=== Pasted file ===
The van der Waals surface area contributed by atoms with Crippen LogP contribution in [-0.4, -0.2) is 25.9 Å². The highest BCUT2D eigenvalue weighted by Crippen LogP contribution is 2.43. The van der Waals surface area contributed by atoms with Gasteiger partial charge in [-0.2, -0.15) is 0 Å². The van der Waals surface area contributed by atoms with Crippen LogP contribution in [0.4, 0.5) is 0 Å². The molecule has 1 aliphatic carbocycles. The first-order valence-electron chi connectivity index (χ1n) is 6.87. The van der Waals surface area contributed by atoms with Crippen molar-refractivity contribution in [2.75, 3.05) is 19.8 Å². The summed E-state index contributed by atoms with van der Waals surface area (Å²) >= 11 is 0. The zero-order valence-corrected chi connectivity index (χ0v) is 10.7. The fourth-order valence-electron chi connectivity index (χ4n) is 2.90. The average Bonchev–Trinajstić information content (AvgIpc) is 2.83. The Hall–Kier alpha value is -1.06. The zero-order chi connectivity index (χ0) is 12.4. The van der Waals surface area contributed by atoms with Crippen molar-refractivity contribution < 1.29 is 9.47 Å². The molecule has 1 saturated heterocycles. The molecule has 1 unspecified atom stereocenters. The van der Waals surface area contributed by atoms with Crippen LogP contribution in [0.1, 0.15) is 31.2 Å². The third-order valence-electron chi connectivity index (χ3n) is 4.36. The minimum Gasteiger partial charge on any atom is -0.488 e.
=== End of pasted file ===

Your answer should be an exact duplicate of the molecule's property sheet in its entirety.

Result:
The van der Waals surface area contributed by atoms with Crippen LogP contribution in [-0.4, -0.2) is 25.9 Å². The highest BCUT2D eigenvalue weighted by Crippen LogP contribution is 2.43. The van der Waals surface area contributed by atoms with Gasteiger partial charge in [-0.2, -0.15) is 0 Å². The van der Waals surface area contributed by atoms with Crippen LogP contribution in [0.4, 0.5) is 0 Å². The molecule has 1 aliphatic carbocycles. The first-order valence-electron chi connectivity index (χ1n) is 6.87. The van der Waals surface area contributed by atoms with Crippen molar-refractivity contribution in [2.75, 3.05) is 19.8 Å². The summed E-state index contributed by atoms with van der Waals surface area (Å²) >= 11 is 0. The zero-order valence-corrected chi connectivity index (χ0v) is 10.7. The fourth-order valence-electron chi connectivity index (χ4n) is 2.90. The average Bonchev–Trinajstić information content (AvgIpc) is 2.83. The Hall–Kier alpha value is -1.06. The zero-order chi connectivity index (χ0) is 12.4. The van der Waals surface area contributed by atoms with Crippen molar-refractivity contribution < 1.29 is 9.47 Å². The molecule has 1 saturated heterocycles. The molecule has 1 unspecified atom stereocenters. The van der Waals surface area contributed by atoms with Crippen LogP contribution in [0.1, 0.15) is 31.2 Å². The third-order valence-electron chi connectivity index (χ3n) is 4.36. The minimum Gasteiger partial charge on any atom is -0.488 e.